Y.K. Sabharwal ................................................................... 01 November 2005—13 January 2007

K.G. Balakrishnan.............................................................. 14 January 2007—11 May 2010

S.H. Kapadia ...................................................................... 12 May 2010—28 Sep 2012

Altamas Kabir ...................................................................29 September 2012 18 July 2013

P. Sathasivam.....................................................................19 July 2013---26 April 2014

Rajendra Mal Lodha..................................................................27 April 2014 27 September 2014

H. L. Dattu.................................................................. 28/09/2014 - 02/12/2015

Tirath Singh Thakur..................................................................... 03/12/2015-03/01/2017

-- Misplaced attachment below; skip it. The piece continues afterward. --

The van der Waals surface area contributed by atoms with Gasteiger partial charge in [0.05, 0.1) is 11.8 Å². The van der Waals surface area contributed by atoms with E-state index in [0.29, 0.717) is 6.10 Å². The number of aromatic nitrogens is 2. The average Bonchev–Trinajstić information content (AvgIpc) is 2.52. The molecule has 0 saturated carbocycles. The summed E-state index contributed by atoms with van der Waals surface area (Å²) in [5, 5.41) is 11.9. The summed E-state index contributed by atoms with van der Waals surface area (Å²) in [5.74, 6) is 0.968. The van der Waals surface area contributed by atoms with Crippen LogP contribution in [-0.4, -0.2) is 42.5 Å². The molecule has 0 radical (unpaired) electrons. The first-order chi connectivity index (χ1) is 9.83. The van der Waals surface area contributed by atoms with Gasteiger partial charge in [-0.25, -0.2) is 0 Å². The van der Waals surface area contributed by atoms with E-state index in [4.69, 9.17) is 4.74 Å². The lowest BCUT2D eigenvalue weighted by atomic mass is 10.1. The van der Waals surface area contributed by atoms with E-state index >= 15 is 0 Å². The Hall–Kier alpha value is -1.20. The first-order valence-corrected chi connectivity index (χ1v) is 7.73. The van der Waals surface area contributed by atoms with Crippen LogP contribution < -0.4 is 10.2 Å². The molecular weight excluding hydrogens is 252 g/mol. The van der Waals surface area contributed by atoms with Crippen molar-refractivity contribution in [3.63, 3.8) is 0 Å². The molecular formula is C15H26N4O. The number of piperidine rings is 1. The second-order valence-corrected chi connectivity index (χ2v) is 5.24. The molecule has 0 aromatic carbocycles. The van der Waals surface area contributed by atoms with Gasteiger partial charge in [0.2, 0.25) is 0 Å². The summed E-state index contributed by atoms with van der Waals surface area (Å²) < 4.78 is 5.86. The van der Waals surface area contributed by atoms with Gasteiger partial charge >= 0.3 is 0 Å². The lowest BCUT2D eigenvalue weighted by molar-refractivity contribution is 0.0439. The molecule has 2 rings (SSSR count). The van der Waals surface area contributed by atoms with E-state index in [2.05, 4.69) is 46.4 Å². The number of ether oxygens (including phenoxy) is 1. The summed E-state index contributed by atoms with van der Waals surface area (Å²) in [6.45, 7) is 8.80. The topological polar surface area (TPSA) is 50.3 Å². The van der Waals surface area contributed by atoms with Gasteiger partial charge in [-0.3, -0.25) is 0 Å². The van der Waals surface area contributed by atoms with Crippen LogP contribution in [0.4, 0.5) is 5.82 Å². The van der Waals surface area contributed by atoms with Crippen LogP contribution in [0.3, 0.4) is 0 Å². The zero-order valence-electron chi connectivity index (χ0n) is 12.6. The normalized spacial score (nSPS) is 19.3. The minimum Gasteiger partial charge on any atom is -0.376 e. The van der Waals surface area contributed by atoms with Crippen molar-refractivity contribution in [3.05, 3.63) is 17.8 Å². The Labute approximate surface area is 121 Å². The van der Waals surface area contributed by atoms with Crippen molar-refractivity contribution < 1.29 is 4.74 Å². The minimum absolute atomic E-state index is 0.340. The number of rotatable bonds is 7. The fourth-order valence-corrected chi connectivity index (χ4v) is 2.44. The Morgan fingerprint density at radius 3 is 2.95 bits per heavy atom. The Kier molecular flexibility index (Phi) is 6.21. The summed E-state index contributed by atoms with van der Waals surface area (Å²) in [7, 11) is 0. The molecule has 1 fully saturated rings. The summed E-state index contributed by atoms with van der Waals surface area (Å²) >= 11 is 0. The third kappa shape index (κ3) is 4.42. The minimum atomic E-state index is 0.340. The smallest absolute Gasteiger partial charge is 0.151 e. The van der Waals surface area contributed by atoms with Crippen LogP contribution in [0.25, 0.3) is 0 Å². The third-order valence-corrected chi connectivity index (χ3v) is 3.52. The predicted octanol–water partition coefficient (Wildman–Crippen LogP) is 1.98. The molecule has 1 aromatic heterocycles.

Jagdish Singh Khehar........................................................04/01/2017-...28 Aug 2017

Dipak Misra.................................................................. 28 Aug 2017- 2 Oct 2018

Ranjan Gogoi...................................................................2 Oct 2018

Notes

Justice Dipak Misra became the 45th Chief Justice of India, and the first in 67 years to have `Z' category security cover. On July 30, 2015, in a pre dawn hearing, a Justice Mis ra-led bench had rejected 1993 Mumbai blasts condemned prisoner Yakub Memon's last-gasp plea for commutation of his death penalty . Shortly thereafter, a threat letter necessitated `Z' category security for him. Justice Misra becomes the third person from Odisha to become CJI. (Dhananjay Mahapatra |Dipak Misra is CJI, will serve till Oct 2018 |Aug 29 2017 : The Times of India (Delhi))

Career paths of CJIs, SC judges

Three CJIs in a row from Karnataka High Court

Oneindia

Oneindia | 4th Dec, 2015


Source: www.oneindia.com

Justices Dattu, Thakur and Kehar: Karnataka High Court's rare distinction